This is why I don't buy "wild" Chinese salmon, or "organic" Chinese tea.
Farmers pour away unsold [tainted] milk in Hebei Province in Sept. 2008.
Mitchell Weinberg founded Inscatech — a global network of food spies eight years ago.
- Retail giants turn to bitcoin technology to combat food-fraud
- Fraud costs global food industry up to $40 billion every year
... Inscatech and its agents scour supply chains around the world hunting for evidence of food industry fraud and malpractice.
“Statistically we’re uncovering fraud about 70 percent of the time, but in China it’s very close to 100 percent,” he said. “It’s pervasive, it’s across food groups, and it’s anything you can possibly imagine.”
... scandals in China over the past decade — from melamine-laced baby formula, to rat-meat dressed as lamb — have seen the planet’s largest food-producing and consuming nation become a hotbed of corrupted, counterfeit, and contaminated food.
Weinberg’s company is developing molecular markers and genetic fingerprints to help authenticate natural products and sort genuine foodstuffs from the fakes. Another approach companies are pursuing uses digital technology to track and record the provenance of food from farm to plate.
His firm mainly uses informants on the ground to sniff out where in the production process food-fraud is taking place, and most of his work in China is with western companies that manufacture or source product there.
“The problem is the data is only as reliable as the person providing the data,” said Weinberg, who recalls seeing everything in China from synthetic eggs to fake shrimp that still sizzle in a wok. “In most supply chains there is one or more ‘unreliable’ data provider. This means blockchain is likely useless for protecting against food-fraud unless every piece of data is scrutinized to be accurate.”
A months-long Bloomberg investigation into the global shrimp trade last year showed how unreliable documentation had fanned an illegal transhipping scheme involving Chinese aquaculture exporters.
At Interpol, Ellis, a former detective with Scotland Yard in London, was involved in “Opson,” an operation that led to the seizure of more than 10,000 tons and 1 million liters (264,000 gallons) of hazardous fake-food and drinks across more than 50 countries.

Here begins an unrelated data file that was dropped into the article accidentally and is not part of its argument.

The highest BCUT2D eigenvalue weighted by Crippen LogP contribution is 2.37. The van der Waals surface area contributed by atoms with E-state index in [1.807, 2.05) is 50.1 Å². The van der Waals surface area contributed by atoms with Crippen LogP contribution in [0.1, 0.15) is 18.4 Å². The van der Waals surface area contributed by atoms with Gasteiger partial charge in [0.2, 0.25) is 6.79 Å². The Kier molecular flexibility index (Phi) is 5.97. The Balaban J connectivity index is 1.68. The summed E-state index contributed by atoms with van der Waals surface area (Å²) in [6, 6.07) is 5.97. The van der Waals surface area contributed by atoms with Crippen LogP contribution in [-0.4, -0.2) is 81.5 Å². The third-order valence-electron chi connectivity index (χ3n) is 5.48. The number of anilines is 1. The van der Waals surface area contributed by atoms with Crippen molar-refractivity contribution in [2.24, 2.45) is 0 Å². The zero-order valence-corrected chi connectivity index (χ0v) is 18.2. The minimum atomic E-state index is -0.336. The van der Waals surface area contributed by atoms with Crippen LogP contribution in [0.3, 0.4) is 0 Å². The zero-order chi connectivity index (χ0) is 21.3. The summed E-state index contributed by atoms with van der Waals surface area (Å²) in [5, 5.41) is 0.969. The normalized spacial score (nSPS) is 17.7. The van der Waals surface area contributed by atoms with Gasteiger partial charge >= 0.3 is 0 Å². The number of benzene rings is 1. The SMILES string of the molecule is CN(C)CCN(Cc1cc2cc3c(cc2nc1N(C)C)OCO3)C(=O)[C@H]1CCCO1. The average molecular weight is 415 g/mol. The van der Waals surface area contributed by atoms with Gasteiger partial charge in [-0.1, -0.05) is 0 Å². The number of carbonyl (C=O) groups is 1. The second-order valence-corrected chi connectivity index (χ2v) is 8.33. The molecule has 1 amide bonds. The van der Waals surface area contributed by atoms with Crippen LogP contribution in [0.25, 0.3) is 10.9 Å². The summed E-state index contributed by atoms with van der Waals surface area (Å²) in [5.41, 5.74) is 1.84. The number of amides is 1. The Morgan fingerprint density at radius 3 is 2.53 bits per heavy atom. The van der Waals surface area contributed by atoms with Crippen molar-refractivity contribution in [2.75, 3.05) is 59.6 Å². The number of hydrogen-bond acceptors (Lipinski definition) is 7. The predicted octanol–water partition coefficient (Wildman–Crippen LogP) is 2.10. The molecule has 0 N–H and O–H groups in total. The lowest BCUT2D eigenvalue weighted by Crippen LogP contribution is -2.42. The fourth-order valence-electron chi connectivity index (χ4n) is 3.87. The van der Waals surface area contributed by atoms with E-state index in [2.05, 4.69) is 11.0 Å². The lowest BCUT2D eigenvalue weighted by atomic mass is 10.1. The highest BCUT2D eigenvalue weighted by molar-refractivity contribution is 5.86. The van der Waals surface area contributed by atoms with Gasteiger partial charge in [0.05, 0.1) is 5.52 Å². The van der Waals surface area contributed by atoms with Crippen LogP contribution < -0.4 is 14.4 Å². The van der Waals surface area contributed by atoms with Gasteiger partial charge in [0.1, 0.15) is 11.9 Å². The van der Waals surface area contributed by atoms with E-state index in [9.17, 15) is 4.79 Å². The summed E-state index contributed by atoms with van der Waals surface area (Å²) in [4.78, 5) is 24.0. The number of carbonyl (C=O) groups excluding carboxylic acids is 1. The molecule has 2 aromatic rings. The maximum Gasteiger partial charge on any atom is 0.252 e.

Without a presence to fight it, food-fraud globally “will explode,” Ellis said. “It will just continue to grow, and who knows where it will lead.” [emphasis mine]
For examples of fake food see 14 Foods You Eat Every Day That Aren't What You Think They Are
Much more discussion here at AN, at "The olive oil police!" and "Vast, pervasive food scams". Thanks, Ruth, for pointing out that "it's not about personal honesty so much as perverse incentives. Capitalism rewards externalizing risks for short term profit. It appears that Communism is even worse, based on the integrity of Chinese food exports. Human beings don't act in a vacuum."
What's new in the Bloomberg article is discussion on combating this global fraud.
As others have commented in relation to other issues, what might help is instituting a corporate death penalty. (If corporations are "people"... and even if not.) If a corporation's willfulness or negligence resulted in someone dying, or in people being seriously hurt, its charter should be revoked and its assets sold; it should not be allowed to continue doing business.
GC, I like the sound of that Corporate Death Penalty.
I've often thought that those people in a company that should know what's going-on in regards to seriously hurting people should be fined a considerable amount, jailed, and never allowed in positions where they could do it again.
Spud, I feel exactly the same way. Humans at different levels of corporate governance are making the ultimate decisions on how their products are created, manufactured, and sold. They must be held responsible. And the responsibility must be shared between the decision makers and the corporation. One should not be able to use the other as a scapegoat.